When the corruption scandal broke in December 2013, al-Qadi was in the eye of the storm. Turkish media reports indicated that he was wanted by prosecutors. According to media reports, al-Qadi illegally entered Turkey at least four times between February 2012 and October 2012 without a visa or passport. Despite a cabinet decision banning al-Qadi from entering Turkey, Erdoğan’s protective detail allegedly escorted him during his time in the country. During these visits, al-Qadi reportedly attended meetings with the leadership of various companies. It remains unclear what kind of financial or political relationship al-Qadi may have with the AKP government in Turkey today.
It is also unclear what role Turkey has played in the rise of the jihadi movement known as the Islamic State (IS) in war-torn Syria. However, it has become increasingly clear that the rise of IS and other dangerous groups can be linked to the dangerous and permissive border policies Turkey has employed over the past two years. It was only last year that U.S. President Barack Obama chided Erdoğan for “letting arms and fighters flow into Syria indiscriminately and sometimes to the wrong rebels, including anti-Western jihadists.”
Obama wasn’t alone in that assessment. As Human Rights Watch noted in an October report, “Many foreign fighters operating in northern Syria gain access to Syria via Turkey, from which they also smuggle their weapons, obtain money and other supplies, and sometimes retreat to for medical treatment.” Thomas Hegghammer of the Norwegian Defense Research Establishment told the website Syria Deeply in December, “Turkey is to Syria now what Pakistan was to Afghanistan in the 1990s.”
Erdoğan has denied these allegations and vowed to prevent aid from flowing to jihadists in Syria. But media and law-enforcement reports contradict his statements. “The relative accessibility of the Syrian-Turkish border explains why so many jihadists have made their way to Syria,” the Wall Street Journal reported in June, citing Europol.
To be sure, some of this mess may be a direct result of Washington’s inconsistent Syria policies. At first, Washington and Ankara appeared unified in their commitment to removing Syria’s Bashar al-Assad from power after the Syrian civil war erupted in 2011. But when President Barack Obama declined to make good on threats of intervention after Syria again crossed his “red line” by using chemical weapons on the town of Ghouta in August 2013, Ankara and Washington appeared to be on a collision course. Tensions rose further after it became clear that Washington had been engaged for months in secret dialogue with Iran; questions arose as to whether the decision not to intervene in Syria was an American concession to firm up those nascent diplomatic ties. Turkey has since appeared to embrace a policy of allowing a broad spectrum of anti-Assad forces, including those with radical ideologies, to use Turkish territory. One might argue that this is Turkey’s only means to weaken Assad without U.S. assistance.
But whether or not Washington bears indirect responsibility is not the point. Turkey has very clearly become a safe haven for illicit actors to conduct their business. And its laws for deterring such activity are woefully insufficient. This was made abundantly clear in February 2013, when Ankara was nearly blacklisted by the international body dedicated to combatting terrorism finance, the Financial Action Task Force (FATF).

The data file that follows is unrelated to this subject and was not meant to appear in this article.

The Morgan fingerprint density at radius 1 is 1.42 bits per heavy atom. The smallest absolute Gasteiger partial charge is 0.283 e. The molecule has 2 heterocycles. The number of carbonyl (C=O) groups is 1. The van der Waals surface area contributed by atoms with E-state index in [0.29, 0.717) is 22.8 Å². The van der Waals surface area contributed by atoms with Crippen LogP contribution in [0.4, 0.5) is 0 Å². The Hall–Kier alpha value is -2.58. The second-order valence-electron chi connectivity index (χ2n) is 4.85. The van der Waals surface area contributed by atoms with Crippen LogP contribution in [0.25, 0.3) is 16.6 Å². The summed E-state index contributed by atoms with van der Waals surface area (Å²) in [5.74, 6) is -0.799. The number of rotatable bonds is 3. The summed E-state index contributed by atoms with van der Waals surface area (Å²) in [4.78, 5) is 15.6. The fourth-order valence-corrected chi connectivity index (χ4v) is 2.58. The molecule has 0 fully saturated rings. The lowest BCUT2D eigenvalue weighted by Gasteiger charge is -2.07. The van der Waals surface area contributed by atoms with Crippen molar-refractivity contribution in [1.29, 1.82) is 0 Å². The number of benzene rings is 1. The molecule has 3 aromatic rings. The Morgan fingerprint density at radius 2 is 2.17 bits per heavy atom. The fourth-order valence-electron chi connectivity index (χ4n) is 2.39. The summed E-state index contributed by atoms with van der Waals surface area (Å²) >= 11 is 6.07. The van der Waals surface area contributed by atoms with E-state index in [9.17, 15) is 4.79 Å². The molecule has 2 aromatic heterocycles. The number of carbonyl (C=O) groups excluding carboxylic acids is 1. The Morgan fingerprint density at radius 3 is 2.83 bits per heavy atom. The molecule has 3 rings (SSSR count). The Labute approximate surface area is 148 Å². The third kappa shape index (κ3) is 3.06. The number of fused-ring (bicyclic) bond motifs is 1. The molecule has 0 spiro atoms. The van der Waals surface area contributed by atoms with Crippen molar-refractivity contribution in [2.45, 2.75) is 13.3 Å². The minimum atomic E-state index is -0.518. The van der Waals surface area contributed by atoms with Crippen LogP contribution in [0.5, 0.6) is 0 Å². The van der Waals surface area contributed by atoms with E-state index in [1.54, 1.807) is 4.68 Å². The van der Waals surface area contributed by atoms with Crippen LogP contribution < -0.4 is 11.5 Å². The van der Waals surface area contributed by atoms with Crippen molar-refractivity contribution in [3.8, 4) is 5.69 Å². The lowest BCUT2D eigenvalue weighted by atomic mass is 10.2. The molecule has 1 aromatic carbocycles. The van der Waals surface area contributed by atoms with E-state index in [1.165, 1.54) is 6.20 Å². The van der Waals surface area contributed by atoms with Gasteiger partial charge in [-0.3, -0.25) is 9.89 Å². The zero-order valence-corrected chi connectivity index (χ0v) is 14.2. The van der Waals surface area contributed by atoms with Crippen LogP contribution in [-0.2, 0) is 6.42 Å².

Ankara was first notified of its deficiencies in 2007, when a FATF team alerted the Turks that, after a “mutual evaluation,” it had not adequately criminalized terrorism finance in the country. Nor had Turkey done enough to put in place infrastructure that could help identify and freeze terrorist assets. The expectation was that Turkey would move quickly to redress the situation. However, Turkey did little for five years. This ultimately led the FATF to issue a blacklist warning on October 19, 2012. Such a listing would have landed Turkey on a rogues list with North Korea and Iran, thereby significantly weakening its financial standing worldwide.
In the 11th hour, just before a blacklisting was to occur, Ankara adopted legislation that precluded punitive action in February 2013. However, there were a number of weaknesses in the new law. Turkey thus remained on the FATF’s list of jurisdictions “that have not made sufficient progress in addressing the deficiencies.”
Unfortunately, it does not appear that Turkey will redress these problems any time soon. With Erdoğan’s ascent to presidency, and with his former foreign minister, Ahmet Davutoğlu, taking over as prime minister, the architects of Turkey’s dangerous foreign policies have consolidated power. This means that Turkey is more than likely to continue to drift from the Western orbit, and to resemble some of the more dangerous actors in the Middle East.
With a White House that appears disinclined to challenge its wayward NATO ally, it is unclear if there are other actors on the world stage with the will to challenge Turkey’s dangerous drift. Indeed, it is likely that Turkey will continue to serve as a hub for illicit actors for the foreseeable future.
Banner Photo: Thierry Ehrmann / flickr